Using storytelling and imagination to govern in the long term
Democracies have been getting worse at governing for our long-term interest, or so concluded two-thirds of the audience for “Governing for the Future,” a recent Future Tense webinar focused on how we can use science fiction, storytelling and imagination to contend with the problems of the 21st century and plan for the long term.
Science fiction author Kim Stanley Robinson, Peter Schlosser, vice president and vice provost of Arizona State University's Julie Ann Wrigley Global Futures Laboratory, and humanitarian worker Malka Older joined moderators Ed Finn, director of ASU’s Center for Science and the Imagination, and Alexandra Zapata, a Future Tense fellow, on Nov. 10 to offer their perspective on how democracies can be more responsive to the concerns of the governed.
“What a great moment to be having this conversation,” Finn said. “As we are reflecting on the question of democracy and the transition of power in the United States, we continue to reflect on the broader and global context of the challenges we're facing in terms of climate change, good governance and constitutions, and in terms of just getting along and fundamental forms of cooperation.”
Decision-making is often myopic and localized, and decision-making that focuses on small parts of enormous problems will prove insufficient for solving global challenges. Solving these long-term problems on a global scale will require new governance strategies.
“I think it is imperative that we start to make changes in the ways that our systems and democracies work,” Older said. “The nation-state system is far from ideal for dealing with global problems. And more and more all the problems that we are facing are global to one extent or another because we are so interconnected. We really need to start looking at how we govern ourselves differently.”
The imagination can be a catalyst for this kind of systemic change, because imagining disastrous consequences can help people better understand why governing should account for the interests of future generations.
“We are constantly toggling between effective and rational decision-making,” Schlosser said. “We are constantly pinged with immediate decisions that we have to make in our daily life that are urgent. That often wins out over long-term decision-making, which often has to rely on somewhat more abstract effects and features that we can take in and react to momentarily. But then we are distracted again by the immediate concerns. I think that is where we are really struggling to figure out how to address that and how to get into people’s minds that things will play out the way we project.”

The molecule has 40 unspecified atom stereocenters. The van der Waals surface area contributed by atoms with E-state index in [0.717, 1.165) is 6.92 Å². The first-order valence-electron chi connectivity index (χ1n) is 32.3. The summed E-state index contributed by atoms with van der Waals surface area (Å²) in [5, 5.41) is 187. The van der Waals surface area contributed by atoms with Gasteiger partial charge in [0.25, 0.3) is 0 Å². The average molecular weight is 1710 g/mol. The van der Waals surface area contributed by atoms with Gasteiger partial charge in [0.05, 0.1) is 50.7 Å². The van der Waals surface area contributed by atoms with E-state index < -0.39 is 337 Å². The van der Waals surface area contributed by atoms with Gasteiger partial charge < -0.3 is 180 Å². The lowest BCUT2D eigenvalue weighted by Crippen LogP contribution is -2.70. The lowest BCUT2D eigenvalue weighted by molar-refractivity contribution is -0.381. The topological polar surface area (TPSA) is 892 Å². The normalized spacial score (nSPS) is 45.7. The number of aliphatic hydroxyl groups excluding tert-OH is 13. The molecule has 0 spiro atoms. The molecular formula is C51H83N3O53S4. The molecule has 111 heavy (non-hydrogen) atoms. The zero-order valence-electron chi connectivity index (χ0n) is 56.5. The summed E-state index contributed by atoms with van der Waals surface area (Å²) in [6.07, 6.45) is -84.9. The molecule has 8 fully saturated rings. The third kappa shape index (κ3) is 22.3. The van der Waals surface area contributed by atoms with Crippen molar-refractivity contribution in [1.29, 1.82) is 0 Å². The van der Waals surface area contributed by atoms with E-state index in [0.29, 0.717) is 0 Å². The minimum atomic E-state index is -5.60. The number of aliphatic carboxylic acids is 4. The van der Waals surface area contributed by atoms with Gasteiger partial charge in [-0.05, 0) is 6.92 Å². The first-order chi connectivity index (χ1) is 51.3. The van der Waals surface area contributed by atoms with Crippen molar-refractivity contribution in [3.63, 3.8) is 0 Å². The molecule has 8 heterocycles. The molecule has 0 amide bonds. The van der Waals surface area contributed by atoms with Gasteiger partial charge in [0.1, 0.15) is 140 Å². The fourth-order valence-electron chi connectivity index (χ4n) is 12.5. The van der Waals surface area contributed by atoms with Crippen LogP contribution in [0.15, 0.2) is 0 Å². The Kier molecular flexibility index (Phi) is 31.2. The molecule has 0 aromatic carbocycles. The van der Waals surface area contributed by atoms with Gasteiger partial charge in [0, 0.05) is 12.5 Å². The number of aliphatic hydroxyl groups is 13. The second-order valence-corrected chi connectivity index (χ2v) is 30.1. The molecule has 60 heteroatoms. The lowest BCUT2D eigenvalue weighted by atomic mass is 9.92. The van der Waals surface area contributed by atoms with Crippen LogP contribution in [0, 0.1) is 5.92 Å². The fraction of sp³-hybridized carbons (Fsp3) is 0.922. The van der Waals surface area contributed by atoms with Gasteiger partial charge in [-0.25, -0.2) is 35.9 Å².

People usually believe they are insulated from catastrophe if they are not personally experiencing any effects. Approaching governance as a storyteller — for example, explaining how worsening natural disasters from climate change will personally affect people’s everyday lives — is essential for eliciting change and governing for the future. But that will also require some rethinking of traditional storytelling devices, which may not be up to the task.
“You have to throw caution to the wind,” Robinson said. “You have to throw the ordinary novel of a protagonist, an antagonist, and 50 dramatized scenes in a row and you have to throw that overboard for a while. Get bold with structure. If storytelling itself is going to be adequate to this global situation that is beyond any one individual’s comprehension, then you have to just throw caution to the wind. Make up new forums and tell stories that actually reflect this dynamic moment that we are in.”
Future Tense is a partnership of Slate, New America, and ASU that examines emerging technologies, public policy, and society. The Nov. 10 event was part of “Us in Flux,” a new series of short stories and virtual gatherings convened by ASU’s Center for Science and the Imagination that explore themes of community, collaboration and collective imagination as a response to transformative events.
Top photo courtesy of Pixabay.com.